Remember Week 1?
No. 15 TCU (10-2) finished one spot ahead of Baylor (9-3) despite Baylor’s 50-48 win in the opener. Half of the coaches ranked TCU ahead of Baylor, and Colorado coach Jon Embree went so far as to rank TCU 15th and didn’t rank Baylor. Fresno State coach Pat Hill gave TCU its highest rank at No. 9 (he had Baylor 14th). Only he and San Diego State coach Rocky Long, who once had TCU coach Gary Patterson on his staff, ranked the Horned Frogs higher than 12th.
Two coaches ranked Georgia (10-3) ahead of Boise State (11-1) despite the Broncos’ 35-21 win in the first week of the season in Atlanta. North Carolina State’s Tom O’Brien ranked Georgia seventh and Boise State ninth; Vanderbilt’s James Franklin ranked Georgia 10th and Boise State 11th. Georgia finished in the top 10 in ballots for O’Brien and San Jose State’s Mike MacIntyre (ninth). Conversely, the Bulldogs were unranked on BYU coach Bronco Mendenhall’s ballot.
Non-Big Six watch
Louisiana-Monroe coach Todd Berry gave Boise State its lowest ranking in either poll, at No. 13. Five other coaches ranked Boise State outside the top 10, all at No. 11. Dothan (Ala.) Eagle reporter Drew Champlin was the only Harris voter to leave Boise State out of the top 10; he had the Broncos 11th. The Broncos were ranked as high as fourth on two coaches’ ballots and eight Harris ballots. Boise State finished sixth in both polls. Worth noting: Boise State’s Chris Petersen ranked his team fifth and had TCU, which beat the Broncos in Boise, at No. 18. He had Georgia 14th.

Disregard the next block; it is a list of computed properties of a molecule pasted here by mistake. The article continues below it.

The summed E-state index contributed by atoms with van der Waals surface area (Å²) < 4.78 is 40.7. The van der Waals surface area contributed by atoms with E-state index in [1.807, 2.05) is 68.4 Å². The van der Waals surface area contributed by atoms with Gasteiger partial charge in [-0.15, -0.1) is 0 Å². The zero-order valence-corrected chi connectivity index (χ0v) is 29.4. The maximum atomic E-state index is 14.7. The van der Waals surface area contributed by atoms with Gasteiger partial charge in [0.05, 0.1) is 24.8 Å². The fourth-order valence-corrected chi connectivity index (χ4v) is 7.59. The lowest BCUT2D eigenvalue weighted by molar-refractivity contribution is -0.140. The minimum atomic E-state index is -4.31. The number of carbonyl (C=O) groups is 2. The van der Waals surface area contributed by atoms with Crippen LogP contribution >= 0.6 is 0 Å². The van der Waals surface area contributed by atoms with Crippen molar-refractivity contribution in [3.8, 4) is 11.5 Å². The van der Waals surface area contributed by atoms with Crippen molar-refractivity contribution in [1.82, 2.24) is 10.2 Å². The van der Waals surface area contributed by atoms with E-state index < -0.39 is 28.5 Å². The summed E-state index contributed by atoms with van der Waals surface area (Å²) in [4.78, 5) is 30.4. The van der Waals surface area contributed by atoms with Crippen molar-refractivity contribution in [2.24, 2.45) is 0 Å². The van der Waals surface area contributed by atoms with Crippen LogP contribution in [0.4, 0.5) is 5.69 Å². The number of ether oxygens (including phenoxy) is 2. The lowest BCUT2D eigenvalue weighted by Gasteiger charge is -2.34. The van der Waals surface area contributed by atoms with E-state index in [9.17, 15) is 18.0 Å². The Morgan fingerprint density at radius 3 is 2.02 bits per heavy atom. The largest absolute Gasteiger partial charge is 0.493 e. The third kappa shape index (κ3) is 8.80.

Houston took a tumble in both polls after its loss to Southern Miss in the Conference USA championship game, dropping from No. 6 to 17 in both. Louisiana Tech coach Sonny Dykes gave Houston its highest vote in the coaches’ poll, at No. 9; the Cougars beat his team by one in September. Four coaches voted Houston as low as No. 23. In the Harris poll, former Iowa SID George Wine ranked Houston fifth, the highest of any voter, and Van Note ranked Houston 25th.
Other coaches’ poll observations
Beamer was the only coach of the 35 possible to rank his team lower than where it appeared in the final coaches’ poll. Miles, Richt and Saban ranked their teams exactly where they appeared in the final poll. On average, coaches ranked their teams 2.4 spots higher than they appeared in the final poll. Virginia’s Mike London voted his team 23rd and Louisiana Tech’s Dykes voted his team 25th. Neither was in the final poll.
Richt had four SEC teams in his top seven: No. 1 LSU, No. 2 Alabama, No. 6 Arkansas and No. 7 South Carolina. He also gave Oregon its lowest ranking, at No. 8 (the Ducks were ranked fifth in the final poll).
Fresno State’s Hill, Boise State’s Petersen and Buffalo’s Jeff Quinn gave Stanford its lowest ranking, at No. 6.